GnRH Agonist and Progesterone Versus Progesterone Only for Luteal Phase Support in Antagonist Cycles (GALA)
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|ClinicalTrials.gov Identifier: NCT02262416|
Recruitment Status : Unknown
Verified October 2014 by Queensland Fertility Group.
Recruitment status was: Not yet recruiting
First Posted : October 13, 2014
Last Update Posted : October 13, 2014
In-Vitro Fertilisation (IVF) is the term commonly applied to a form of treatment for infertility that involves controlled ovarian hyperstimulation, egg maturation, egg collection, fertilisation, embryo culture and finally embryo transfer. The period after egg collection is called luteal phase. In Australia, vaginal progesterone is routinely used to support the lining of the uterus so that it is susceptible to implantation of the embryos.
More recently, there has been some suggestion that additional supplementation of luteal phase with GnRH agonist increases clinical pregnancy and live birth rate. These studies are however heterogeneous and results were inconsistent.
This study is a prospective randomised controlled trial of additional GnRH agonist in luteal phase of antagonist cycle. The primary hypothesis is that GnRH agonist increases the number of live birth . The secondary hypothesis is that this increases the clinical pregnancy rate, on-going pregnancy rate, without affecting the miscarriage rate, ovarian hyperstimulation rate and multiple pregnancy rate.
|Condition or disease||Intervention/treatment||Phase|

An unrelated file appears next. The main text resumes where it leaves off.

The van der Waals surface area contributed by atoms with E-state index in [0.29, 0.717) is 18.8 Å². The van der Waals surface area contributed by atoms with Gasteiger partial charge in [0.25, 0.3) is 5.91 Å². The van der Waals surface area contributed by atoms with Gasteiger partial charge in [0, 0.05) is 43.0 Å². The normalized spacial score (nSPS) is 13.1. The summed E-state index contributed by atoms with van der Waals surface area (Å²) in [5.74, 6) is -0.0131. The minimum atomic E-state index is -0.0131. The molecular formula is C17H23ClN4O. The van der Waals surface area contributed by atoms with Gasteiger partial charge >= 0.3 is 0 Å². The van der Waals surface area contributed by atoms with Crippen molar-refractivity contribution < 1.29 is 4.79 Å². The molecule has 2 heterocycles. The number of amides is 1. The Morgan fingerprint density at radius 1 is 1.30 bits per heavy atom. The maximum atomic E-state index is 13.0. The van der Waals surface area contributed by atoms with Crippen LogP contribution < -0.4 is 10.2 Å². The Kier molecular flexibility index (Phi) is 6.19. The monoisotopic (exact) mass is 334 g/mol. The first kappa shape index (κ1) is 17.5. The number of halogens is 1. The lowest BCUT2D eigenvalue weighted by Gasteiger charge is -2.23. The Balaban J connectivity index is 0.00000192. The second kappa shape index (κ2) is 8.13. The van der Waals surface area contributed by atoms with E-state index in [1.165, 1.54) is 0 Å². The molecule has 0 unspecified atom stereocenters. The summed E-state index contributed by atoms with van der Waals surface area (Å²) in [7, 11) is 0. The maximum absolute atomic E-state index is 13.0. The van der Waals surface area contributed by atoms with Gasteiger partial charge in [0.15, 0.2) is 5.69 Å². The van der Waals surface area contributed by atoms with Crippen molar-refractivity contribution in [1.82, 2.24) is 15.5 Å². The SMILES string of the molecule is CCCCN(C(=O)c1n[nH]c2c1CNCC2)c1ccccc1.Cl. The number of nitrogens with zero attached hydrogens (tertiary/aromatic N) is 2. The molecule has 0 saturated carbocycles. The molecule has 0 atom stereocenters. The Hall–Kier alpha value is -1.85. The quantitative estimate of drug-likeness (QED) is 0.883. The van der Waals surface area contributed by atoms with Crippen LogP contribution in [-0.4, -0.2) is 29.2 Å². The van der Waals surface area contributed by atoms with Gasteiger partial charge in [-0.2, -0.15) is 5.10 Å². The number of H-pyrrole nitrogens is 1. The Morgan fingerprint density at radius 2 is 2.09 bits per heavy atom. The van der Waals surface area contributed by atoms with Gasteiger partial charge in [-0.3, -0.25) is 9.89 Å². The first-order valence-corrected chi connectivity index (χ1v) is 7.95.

|Infertility||Drug: leuprolide||Phase 3|
In-vitro fertilization has been used since 1978 to treat women with infertility. It involves controlled ovarian stimulation, egg maturation, egg collection, fertilization and embryo culture and finally embryo culture. The luteal phase is the latter phase of the menstrual cycle which begins with the formation of the corpora lutea and ends in either pregnancy or luteolysis. The main hormone associated with this stage is progesterone, which is significantly higher during the luteal phase than other phases of the cycle. In the IVF setting, however, luteal phase deficiency is present and over the last 40 years various regimens have been used to support luteal phase of the cycle. Progesterone is currently widely used for this purpose and has shown to be effective in improving pregnancy and live birth rate (Van der Linden 2011).
There have been various other regimen used for luteal support in an attempt to further enhance luteal phase support such as oestrogen, HCG and GnRH agonist. The recent Cochrane study showed a significant benefit from addition of GnRH agonist to progesterone versus progesterone alone for the outcomes of live birth, clinical pregnancy and ongoing pregnancy. (Van Der Linden 2011) However, the conclusion derived from the metaanalysis were derived from limited number of studies that used various types additional luteal phase support, which also included a myriad of agonist and antagonist IVF cycles. Only ICSI cycles were included in the antagonist cycles.